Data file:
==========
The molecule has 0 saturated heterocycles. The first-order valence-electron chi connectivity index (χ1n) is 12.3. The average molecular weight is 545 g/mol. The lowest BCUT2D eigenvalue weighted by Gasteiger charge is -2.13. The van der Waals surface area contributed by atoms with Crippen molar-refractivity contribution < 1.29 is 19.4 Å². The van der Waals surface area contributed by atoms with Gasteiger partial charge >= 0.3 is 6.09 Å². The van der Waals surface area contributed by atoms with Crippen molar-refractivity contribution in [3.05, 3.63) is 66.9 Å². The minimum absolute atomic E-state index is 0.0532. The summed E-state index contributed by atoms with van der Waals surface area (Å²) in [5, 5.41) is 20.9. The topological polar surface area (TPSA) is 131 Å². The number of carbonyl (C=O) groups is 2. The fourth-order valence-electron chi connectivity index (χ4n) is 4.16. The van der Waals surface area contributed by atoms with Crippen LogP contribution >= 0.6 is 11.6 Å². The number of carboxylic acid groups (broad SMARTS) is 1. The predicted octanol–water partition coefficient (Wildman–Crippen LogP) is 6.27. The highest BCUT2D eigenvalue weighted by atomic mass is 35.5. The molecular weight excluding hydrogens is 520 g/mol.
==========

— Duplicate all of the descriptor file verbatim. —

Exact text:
The molecule has 0 saturated heterocycles. The first-order valence-electron chi connectivity index (χ1n) is 12.3. The average molecular weight is 545 g/mol. The lowest BCUT2D eigenvalue weighted by Gasteiger charge is -2.13. The van der Waals surface area contributed by atoms with Crippen molar-refractivity contribution < 1.29 is 19.4 Å². The van der Waals surface area contributed by atoms with Gasteiger partial charge >= 0.3 is 6.09 Å². The van der Waals surface area contributed by atoms with Crippen molar-refractivity contribution in [3.05, 3.63) is 66.9 Å². The minimum absolute atomic E-state index is 0.0532. The summed E-state index contributed by atoms with van der Waals surface area (Å²) in [5, 5.41) is 20.9. The topological polar surface area (TPSA) is 131 Å². The number of carbonyl (C=O) groups is 2. The fourth-order valence-electron chi connectivity index (χ4n) is 4.16. The van der Waals surface area contributed by atoms with Crippen LogP contribution >= 0.6 is 11.6 Å². The number of carboxylic acid groups (broad SMARTS) is 1. The predicted octanol–water partition coefficient (Wildman–Crippen LogP) is 6.27. The highest BCUT2D eigenvalue weighted by atomic mass is 35.5. The molecular weight excluding hydrogens is 520 g/mol.